How It Once Was
Not only was the world a much different place when Marion Wade grew up in East Randolph, but the little village was as well. When the 93-year-old woman was born in the former WCA Hospital, her family lived outside of East Randolph but eventually moved to Main Street and then to Church Street.
“We had a great time, my friends Shirley and Betsey and me. Our folks didn’t worry about us,” she says. “We went in the woods, went swimming in the pond and roller skated on sidewalks.”
She remembers the small hamlet of East Randolph quite different than it is today. For that matter, quite different than it has been for at least a half-century. She mentions numerous businesses that were in the “downtown” area, an area that is now mostly old store fronts converted into apartments with a few grassy, vacate lots where with buildings once stood.
She recalled a grocery store, two barber shops, a blacksmith’s shop, a small lunch room, a hardware store, a community building and a bank on one side of the street.
“The state police would shoot targets behind Johnson’s Hardware Store.”
She remembered the law enforcement officers wearing pants with flared hips.
Her father played pool in the backroom of Beach’s Barber Shop. She attended Girl Scout meetings and Christmas and Halloween parties in the community building.
On the opposite side of the street was another grocery store. Champlin’s Restaurant was next to a bus garage near Huntington’s machine shop and Randolph Seed Company occupied a large building. Bissell’s Lumber Company was near the edge of the small village.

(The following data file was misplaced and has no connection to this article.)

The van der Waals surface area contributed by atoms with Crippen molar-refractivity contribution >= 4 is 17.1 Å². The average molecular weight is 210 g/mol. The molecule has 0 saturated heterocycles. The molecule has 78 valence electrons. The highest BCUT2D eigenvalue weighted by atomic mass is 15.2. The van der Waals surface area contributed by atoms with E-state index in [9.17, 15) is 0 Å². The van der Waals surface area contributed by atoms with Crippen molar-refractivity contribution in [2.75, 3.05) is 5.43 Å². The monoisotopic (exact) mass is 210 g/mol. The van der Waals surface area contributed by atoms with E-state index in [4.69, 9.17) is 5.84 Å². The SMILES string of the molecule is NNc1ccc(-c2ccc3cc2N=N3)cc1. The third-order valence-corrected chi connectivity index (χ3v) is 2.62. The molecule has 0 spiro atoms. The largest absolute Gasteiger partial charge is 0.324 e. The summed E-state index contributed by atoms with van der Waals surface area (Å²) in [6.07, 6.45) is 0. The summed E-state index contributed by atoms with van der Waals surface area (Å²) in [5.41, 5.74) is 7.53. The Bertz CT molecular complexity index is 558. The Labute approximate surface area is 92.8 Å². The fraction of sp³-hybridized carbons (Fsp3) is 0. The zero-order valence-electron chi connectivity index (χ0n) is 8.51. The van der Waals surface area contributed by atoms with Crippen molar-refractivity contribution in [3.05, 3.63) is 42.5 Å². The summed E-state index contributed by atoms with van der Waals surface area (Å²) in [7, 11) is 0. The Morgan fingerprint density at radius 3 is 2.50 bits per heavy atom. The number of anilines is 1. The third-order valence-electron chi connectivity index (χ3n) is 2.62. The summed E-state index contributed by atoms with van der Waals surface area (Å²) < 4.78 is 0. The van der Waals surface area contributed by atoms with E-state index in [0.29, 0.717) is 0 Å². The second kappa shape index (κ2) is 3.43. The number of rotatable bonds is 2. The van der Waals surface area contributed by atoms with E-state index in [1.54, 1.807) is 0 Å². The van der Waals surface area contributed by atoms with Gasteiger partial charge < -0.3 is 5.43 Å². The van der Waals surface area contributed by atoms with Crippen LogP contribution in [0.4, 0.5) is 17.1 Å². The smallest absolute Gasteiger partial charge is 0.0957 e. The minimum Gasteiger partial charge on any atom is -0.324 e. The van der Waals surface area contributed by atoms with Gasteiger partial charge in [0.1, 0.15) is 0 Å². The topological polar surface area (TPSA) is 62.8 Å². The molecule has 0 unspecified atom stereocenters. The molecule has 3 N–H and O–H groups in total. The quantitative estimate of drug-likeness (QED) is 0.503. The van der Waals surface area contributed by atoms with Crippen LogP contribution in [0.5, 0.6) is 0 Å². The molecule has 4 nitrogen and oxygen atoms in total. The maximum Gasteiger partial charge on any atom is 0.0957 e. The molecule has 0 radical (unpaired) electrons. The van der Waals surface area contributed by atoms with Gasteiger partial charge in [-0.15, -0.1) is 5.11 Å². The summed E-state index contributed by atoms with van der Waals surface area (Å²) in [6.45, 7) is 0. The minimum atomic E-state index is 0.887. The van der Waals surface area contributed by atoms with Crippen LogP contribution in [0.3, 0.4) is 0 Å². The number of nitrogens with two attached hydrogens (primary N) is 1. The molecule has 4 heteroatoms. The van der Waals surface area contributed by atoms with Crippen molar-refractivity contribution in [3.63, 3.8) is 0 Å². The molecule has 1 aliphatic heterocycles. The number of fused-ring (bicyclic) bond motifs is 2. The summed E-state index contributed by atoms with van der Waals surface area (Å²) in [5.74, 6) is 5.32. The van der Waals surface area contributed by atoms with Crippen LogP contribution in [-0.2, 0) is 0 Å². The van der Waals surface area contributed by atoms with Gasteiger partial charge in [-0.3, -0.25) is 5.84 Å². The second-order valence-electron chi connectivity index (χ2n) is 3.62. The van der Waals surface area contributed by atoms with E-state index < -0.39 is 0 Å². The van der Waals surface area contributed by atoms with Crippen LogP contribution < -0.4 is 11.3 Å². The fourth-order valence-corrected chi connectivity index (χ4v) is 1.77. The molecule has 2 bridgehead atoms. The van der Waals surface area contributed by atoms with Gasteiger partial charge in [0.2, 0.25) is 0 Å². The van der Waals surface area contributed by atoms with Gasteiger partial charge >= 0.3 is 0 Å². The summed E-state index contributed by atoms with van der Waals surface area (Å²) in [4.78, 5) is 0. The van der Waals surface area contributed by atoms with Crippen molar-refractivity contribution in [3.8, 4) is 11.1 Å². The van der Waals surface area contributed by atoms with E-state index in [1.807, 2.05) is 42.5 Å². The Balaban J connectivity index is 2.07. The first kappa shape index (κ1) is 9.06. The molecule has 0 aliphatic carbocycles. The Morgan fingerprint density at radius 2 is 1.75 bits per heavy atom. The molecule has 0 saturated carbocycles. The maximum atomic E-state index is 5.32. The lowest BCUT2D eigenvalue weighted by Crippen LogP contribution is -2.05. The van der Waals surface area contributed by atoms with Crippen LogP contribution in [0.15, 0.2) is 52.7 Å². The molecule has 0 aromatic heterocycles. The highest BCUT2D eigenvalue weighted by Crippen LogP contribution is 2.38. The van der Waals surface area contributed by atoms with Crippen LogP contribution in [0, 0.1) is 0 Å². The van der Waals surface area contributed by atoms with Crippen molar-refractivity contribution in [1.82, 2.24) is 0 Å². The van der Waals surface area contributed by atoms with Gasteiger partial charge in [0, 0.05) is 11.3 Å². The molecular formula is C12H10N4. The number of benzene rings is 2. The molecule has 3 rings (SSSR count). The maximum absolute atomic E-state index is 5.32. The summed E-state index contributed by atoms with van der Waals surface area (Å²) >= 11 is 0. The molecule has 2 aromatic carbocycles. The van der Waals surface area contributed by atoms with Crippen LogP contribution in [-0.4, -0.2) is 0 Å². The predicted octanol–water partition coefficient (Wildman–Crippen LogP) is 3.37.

She goes on to tell about a store with a long porch in the Y between Hall Street and Williams Street. A fountain surrounded by a circular hedge stood in the point where the streets came together. The building is now occupied by a pizza shop. A dirt parking lot replaced the area where the fountain was located.
“In the wintertime Betsey Champlin’s brother had a bobsled. We’d ride on it from way at the top of Mill Street. Her brother steered and we often ended up in the road,” she recalls of the ride into Main Street. “There was very little traffic back then.”
“You could take the bus from East Randolph to Jamestown. That was a huge trip, a big treat.”
She rarely went to Randolph when she was young, other than for school, something that is hard to imagine today when people freely pass back and forth from one village to the other several times a day.
She attended first and second grades in a school in East Randolph, which later became the Grange Hall and then the Moose Club. It was recently acquired by Randy Aldrich and will soon open as The Tool Shed, a restaurant and bar.
“When I was about four I saw my sister and others going to school, so I thought I had to go. I used to run away and sit on a bench at the back of the school,” she says. “My mother came to get me with a little switch that she used all the way home.”